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No Trust in Trusts as Largest Divorce Judgment Busts Billionaire’s Attempt to Conceal Assets

               A Geneva, Switzerland court last month handed down “the most expensive divorce in history,”  according to the happy wife’s lawyer.  At least I assume the Russian tycoon’s lawyer is happy since Dmitry Rybolovlev, the former husband, was ordered to hand over an estimated $4.5 billion (4 billion Swiss francs) to his former wife, Elena Rybolovleva, amounting to half of his fortune.

According to the Guardian newspaper in London, the divorce began in 2008, when the former wife (and currently really rich person) filed for divorce in Switzerland.  Her attorney’s initial actions included winning a freeze on a number of the now only semi-uber rich Rybolovlev’s  assets, including a majority interest in AS Monaco, a French soccer club, a $295,000,000 interest in the Bank of Cyprus and Donald Trump’s former Palm Beach mansion, La Maison de l’Amitie, that he bought for $95 million in 2008. (Maybe he was trying to get away from his wife).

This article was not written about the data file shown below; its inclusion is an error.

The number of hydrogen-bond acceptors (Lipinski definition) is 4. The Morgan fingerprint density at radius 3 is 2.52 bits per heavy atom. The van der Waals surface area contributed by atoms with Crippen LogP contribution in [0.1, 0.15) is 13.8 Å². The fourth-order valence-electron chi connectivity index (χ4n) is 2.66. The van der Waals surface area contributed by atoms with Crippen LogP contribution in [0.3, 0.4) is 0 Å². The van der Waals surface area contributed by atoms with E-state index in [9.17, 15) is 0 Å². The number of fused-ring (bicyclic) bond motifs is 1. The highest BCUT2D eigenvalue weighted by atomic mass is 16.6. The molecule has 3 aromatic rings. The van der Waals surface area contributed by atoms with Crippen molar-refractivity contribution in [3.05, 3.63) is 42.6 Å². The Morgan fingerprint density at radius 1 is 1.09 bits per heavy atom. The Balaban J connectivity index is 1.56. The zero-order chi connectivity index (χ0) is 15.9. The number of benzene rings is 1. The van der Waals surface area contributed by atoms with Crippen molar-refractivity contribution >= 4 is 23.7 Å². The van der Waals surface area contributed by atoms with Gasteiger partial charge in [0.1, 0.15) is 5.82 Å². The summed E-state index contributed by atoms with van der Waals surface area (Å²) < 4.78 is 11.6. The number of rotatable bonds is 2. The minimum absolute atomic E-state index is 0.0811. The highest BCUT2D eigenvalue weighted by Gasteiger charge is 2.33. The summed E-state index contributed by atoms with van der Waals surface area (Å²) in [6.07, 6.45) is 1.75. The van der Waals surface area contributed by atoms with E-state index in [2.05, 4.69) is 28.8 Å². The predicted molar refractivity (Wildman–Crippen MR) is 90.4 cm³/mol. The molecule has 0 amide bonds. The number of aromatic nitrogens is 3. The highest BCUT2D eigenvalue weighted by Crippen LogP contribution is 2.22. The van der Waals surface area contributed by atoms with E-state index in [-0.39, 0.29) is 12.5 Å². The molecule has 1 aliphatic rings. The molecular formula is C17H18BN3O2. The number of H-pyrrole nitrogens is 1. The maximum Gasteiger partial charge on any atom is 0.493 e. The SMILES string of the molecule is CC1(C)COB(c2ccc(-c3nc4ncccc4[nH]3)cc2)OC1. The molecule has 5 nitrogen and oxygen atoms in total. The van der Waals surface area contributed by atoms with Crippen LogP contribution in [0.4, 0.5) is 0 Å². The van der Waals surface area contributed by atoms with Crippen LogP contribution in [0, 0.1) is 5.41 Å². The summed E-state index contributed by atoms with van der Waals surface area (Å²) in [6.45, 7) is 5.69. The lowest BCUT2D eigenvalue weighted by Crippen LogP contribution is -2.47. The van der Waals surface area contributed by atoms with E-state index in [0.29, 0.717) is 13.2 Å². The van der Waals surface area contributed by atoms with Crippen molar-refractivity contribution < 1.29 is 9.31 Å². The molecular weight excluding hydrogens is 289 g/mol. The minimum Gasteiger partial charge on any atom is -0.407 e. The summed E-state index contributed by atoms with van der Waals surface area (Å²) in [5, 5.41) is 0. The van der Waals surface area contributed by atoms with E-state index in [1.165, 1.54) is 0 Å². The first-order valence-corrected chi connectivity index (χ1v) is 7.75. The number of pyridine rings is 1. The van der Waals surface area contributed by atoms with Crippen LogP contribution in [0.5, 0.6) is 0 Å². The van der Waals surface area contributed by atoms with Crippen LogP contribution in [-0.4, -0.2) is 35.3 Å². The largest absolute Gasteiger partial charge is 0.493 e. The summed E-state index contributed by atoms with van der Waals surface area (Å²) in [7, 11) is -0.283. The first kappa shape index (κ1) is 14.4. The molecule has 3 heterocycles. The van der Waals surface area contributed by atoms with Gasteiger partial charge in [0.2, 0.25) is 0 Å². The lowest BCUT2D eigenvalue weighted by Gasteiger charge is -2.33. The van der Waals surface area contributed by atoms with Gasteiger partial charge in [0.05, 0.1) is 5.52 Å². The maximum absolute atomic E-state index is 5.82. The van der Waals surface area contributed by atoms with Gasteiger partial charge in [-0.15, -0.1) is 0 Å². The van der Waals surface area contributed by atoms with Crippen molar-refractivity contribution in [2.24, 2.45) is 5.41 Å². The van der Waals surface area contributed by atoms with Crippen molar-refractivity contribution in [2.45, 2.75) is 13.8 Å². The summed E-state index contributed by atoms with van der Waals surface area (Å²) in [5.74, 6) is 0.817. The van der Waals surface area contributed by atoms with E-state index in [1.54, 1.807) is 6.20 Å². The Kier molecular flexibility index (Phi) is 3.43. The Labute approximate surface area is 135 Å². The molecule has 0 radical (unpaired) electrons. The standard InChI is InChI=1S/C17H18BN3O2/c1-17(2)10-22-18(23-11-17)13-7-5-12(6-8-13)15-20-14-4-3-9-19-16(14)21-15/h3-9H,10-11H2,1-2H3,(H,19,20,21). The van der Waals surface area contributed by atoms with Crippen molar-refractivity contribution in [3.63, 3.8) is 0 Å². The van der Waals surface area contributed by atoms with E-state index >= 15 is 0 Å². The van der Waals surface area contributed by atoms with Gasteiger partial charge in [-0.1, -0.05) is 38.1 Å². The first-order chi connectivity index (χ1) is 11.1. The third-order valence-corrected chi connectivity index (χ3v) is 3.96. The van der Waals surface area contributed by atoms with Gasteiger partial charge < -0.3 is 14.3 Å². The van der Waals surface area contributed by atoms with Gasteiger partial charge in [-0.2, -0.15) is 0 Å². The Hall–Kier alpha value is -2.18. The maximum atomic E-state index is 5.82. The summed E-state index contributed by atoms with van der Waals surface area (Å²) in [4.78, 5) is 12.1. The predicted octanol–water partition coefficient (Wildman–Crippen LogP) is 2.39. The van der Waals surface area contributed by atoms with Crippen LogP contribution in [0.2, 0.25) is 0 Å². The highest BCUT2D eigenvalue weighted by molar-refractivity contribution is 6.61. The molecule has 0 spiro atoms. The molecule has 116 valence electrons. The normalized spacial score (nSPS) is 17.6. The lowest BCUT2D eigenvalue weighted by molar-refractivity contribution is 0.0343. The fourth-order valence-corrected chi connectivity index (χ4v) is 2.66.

It appears from the article I read that the sly Mr. Rybolovlev, who made his fortune in post-Soviet Russia in the fertilizer business, transferred a significant amount of his assets to other relatives and into trusts and offshore accounts, allegedly prior to his wife beginning divorce proceedings.

The Swiss court was apparently not persuaded by the attempts to shield Mr. Rybolovlev’s assets from his wife through these trusts, and threw all of the assets into one very large pot, dividing that stew equally between the parties.  So, if you are contemplating divorce and want to put your trust in a trust to shield assets from your spouse, you may want to think twice.  This guy, with all of his money, should have been really good at trying to protect these assets.  He failed (at this point), and if he can’t win, think about your chances.

Not surprisingly, Rybolovlev’s attorney, Tetiana Bersheda, said the decision will be appealed.

Of course, there is always the possibility that the parties will settle before the appeal is resolved.  I mean, really, is it going to make a big difference in Elena’s life if she ends up with, say, $2 billion?  In the mean time, I suppose the fees each party’s legal team earns continues to mount as the case goes on… Hmmmmm.

Oh, and by the way, Elena also won custody of the parties’ 13 year-old daughter.  Glad the child was such a priority.


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